“Artists are freelancers. We want to provide to our members the same healthcare benefits that regular employees get,” clarified Aguilos, who is the president of TAG.
Support from colleagues
One good thing about artists is that they swiftly rally behind any colleague who needs help. “We are always ready to chip in. Unfortunately, artists are not rich. Every year, at least one artist is bound to get sick. We keep doing fund-raisers, but they’re not enough. We need to systematize everything,” Aguilos said.
Menchu Lauchengco-Yulo, actress-director and associate artistic director of Repertory Philippines, is disheartened by society’s general neglect of artists.
“We should never forget our artists,” Yulo asserted. “A lot of our industries are pro-young … youth-obsessed. The more seasoned artists are pushed aside.”
In Repertory, Yulo said, they’ve made it a point to take care of their own. “We set aside a fund to take care of our members’ hospitalization needs.”
Actors need to take care of their own because aid is not forthcoming from other sources, particularly the government. “We get no support at all. For example, when we meet with government agencies, so that they could promote our shows, we are often told that we’re the last in the list of priorities. Our country has bigger problems. It’s really difficult,” said Yulo.
“It’s sad,” internationally acclaimed singer-actress Lea Salonga described the situation.
Salonga, who will appear with Yulo in Atlantis Productions’ staging of “God of Carnage,” told the Inquirer: “In the United States, there’s an Actors Fund that’s earmarked specifically for actors who need assistance. TAG is trying to set up a similar system here.”
(According to its website, The Actors Fund is a nonprofit human services organization that helps all professionals in the performing arts and entertainment.)
Aguilos related that TAG is now studying the feasibility of tapping into the Equity pie. “The share from the Equity will automatically go to TAG’s healthcare program,” Aguilos said.
Performers’ equity rights
In 1987, Aguilos recounted, the Performers’ Equity Rights Program was instituted.
According to Elmar Ingles, OPM executive director, the Equity Rights Program was envisioned as “a government-private initiative which seeks to provide assistance to local performers and producers whose livelihood and practice of profession are displaced by the influx of foreign productions”—whether concerts or theatrical productions.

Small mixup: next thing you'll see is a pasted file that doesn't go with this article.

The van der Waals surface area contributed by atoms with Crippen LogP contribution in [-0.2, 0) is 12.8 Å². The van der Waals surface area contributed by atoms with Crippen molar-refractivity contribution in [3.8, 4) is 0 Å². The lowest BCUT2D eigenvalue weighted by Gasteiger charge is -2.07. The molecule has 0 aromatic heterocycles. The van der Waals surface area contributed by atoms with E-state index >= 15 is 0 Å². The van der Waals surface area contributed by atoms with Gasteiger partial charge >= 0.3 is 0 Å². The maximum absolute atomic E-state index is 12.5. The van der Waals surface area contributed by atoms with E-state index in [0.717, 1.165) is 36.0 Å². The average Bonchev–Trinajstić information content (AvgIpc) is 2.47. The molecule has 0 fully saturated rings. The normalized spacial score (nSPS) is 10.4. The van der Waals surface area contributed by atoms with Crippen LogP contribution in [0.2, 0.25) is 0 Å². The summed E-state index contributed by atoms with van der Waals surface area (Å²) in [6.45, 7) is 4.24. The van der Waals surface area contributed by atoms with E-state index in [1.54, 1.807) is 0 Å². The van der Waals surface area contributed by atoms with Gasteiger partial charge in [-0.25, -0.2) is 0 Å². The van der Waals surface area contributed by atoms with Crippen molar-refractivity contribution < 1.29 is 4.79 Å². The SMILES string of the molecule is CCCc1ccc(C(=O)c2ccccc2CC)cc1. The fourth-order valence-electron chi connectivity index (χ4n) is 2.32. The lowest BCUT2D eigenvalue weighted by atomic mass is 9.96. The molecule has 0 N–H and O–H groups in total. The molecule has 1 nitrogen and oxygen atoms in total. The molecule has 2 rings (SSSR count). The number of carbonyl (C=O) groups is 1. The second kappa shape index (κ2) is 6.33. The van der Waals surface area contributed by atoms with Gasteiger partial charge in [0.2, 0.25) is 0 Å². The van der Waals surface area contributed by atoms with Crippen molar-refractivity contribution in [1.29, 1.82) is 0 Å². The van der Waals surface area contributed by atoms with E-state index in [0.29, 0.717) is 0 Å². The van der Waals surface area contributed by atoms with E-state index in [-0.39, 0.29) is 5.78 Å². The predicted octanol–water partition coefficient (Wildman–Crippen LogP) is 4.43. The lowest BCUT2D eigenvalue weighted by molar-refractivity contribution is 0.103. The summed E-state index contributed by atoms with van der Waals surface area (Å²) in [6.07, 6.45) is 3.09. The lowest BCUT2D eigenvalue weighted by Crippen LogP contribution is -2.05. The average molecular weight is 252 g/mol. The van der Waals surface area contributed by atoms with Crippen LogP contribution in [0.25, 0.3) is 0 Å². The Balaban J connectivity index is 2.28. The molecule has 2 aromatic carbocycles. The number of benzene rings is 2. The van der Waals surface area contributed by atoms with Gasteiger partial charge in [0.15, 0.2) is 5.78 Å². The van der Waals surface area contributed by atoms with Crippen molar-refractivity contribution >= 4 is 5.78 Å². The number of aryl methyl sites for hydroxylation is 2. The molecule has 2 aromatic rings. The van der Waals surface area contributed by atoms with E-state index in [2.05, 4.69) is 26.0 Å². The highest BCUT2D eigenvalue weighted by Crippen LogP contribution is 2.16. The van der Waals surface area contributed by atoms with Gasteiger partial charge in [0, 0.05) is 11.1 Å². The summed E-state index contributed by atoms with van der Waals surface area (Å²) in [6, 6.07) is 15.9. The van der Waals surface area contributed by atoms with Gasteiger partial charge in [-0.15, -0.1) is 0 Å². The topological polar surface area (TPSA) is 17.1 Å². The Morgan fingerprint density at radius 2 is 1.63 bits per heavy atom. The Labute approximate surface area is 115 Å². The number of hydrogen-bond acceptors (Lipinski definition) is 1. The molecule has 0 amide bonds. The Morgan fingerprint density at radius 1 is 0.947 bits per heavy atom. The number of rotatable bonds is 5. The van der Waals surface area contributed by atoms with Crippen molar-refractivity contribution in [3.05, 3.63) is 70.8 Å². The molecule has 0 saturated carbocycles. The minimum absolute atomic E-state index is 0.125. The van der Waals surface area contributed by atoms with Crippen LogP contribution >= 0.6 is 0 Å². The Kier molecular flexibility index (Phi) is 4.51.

Alcasid explained that OPM had entered into a memorandum of agreement with the Asosasyon ng mga Musikong Pilipino (AMP) and the Bureau of Immigration toward this end.
“The MOA was originally signed in 1989 and was renewed in 2004,” recalled Ingles, adding that “OPM collects from foreign singers … AMP from foreign musicians. In reality, it’s the producers that pay. Philstage (Philippine Legitimate Stage Artists Group, Inc.) represents local performing arts companies. TAG is not yet included in the MOA but will soon become [a part of it].”
Josef pointed out that the government should not neglect artists. “By focusing on economic policies and neglecting the arts … We may become rich financially, but we may also lose our soul as a nation.”
Josef was saddened that AWPI wasn’t able to assist Espejo, O’Hara and, earlier, the late actor Jose Mari Avellana, in their hour of need.
He explained: “They were not AWPI members. Perhaps the younger generation will be the ones who will benefit from AWPI’s work.”
Josef, however, pointed out that Tanghalang Pilipino would pay tribute to O’Hara by staging his play (“Stageshow”) in November at the Cultural Center of the Philippines.
“Mario wrote a play which was coincidentally about aging performers from the Manila Grand Opera House and Clover Theater,” Josef related. “It’s both funny and poignant and captures the painful truth: Artists who have contributed so much to society are often forgotten and neglected when they grow older.”